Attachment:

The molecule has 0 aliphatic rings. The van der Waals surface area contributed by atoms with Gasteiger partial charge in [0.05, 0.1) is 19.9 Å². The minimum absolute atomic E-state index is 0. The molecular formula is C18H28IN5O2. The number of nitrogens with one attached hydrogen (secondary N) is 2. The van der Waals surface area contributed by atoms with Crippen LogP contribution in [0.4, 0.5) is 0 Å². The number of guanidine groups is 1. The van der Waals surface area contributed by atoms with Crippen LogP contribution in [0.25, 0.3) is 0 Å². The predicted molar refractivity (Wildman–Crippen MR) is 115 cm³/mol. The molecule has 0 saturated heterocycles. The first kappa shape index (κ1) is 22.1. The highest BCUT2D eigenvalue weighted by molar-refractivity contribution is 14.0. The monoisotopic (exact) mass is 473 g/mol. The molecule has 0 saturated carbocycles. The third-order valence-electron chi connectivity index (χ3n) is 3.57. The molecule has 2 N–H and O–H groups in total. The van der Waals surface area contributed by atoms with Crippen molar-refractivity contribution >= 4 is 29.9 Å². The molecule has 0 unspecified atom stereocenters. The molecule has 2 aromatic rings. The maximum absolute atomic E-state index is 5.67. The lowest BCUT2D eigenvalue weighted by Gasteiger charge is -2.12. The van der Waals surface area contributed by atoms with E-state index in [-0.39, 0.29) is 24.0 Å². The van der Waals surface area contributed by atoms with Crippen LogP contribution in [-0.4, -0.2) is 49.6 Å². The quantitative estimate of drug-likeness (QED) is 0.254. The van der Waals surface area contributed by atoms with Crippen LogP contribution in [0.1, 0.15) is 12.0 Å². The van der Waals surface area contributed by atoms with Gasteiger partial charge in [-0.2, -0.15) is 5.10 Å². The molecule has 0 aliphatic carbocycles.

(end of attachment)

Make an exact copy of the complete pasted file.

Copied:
The molecule has 0 aliphatic rings. The van der Waals surface area contributed by atoms with Gasteiger partial charge in [0.05, 0.1) is 19.9 Å². The minimum absolute atomic E-state index is 0. The molecular formula is C18H28IN5O2. The number of nitrogens with one attached hydrogen (secondary N) is 2. The van der Waals surface area contributed by atoms with Crippen LogP contribution in [0.4, 0.5) is 0 Å². The number of guanidine groups is 1. The van der Waals surface area contributed by atoms with Crippen LogP contribution in [0.25, 0.3) is 0 Å². The predicted molar refractivity (Wildman–Crippen MR) is 115 cm³/mol. The molecule has 0 saturated heterocycles. The first kappa shape index (κ1) is 22.1. The highest BCUT2D eigenvalue weighted by molar-refractivity contribution is 14.0. The monoisotopic (exact) mass is 473 g/mol. The molecule has 0 saturated carbocycles. The third-order valence-electron chi connectivity index (χ3n) is 3.57. The molecule has 2 N–H and O–H groups in total. The van der Waals surface area contributed by atoms with Crippen molar-refractivity contribution >= 4 is 29.9 Å². The molecule has 0 unspecified atom stereocenters. The molecule has 2 aromatic rings. The maximum absolute atomic E-state index is 5.67. The lowest BCUT2D eigenvalue weighted by Gasteiger charge is -2.12. The van der Waals surface area contributed by atoms with E-state index in [-0.39, 0.29) is 24.0 Å². The van der Waals surface area contributed by atoms with Crippen LogP contribution in [-0.4, -0.2) is 49.6 Å². The quantitative estimate of drug-likeness (QED) is 0.254. The van der Waals surface area contributed by atoms with Crippen LogP contribution in [0.1, 0.15) is 12.0 Å². The van der Waals surface area contributed by atoms with Gasteiger partial charge in [-0.2, -0.15) is 5.10 Å². The molecule has 0 aliphatic carbocycles.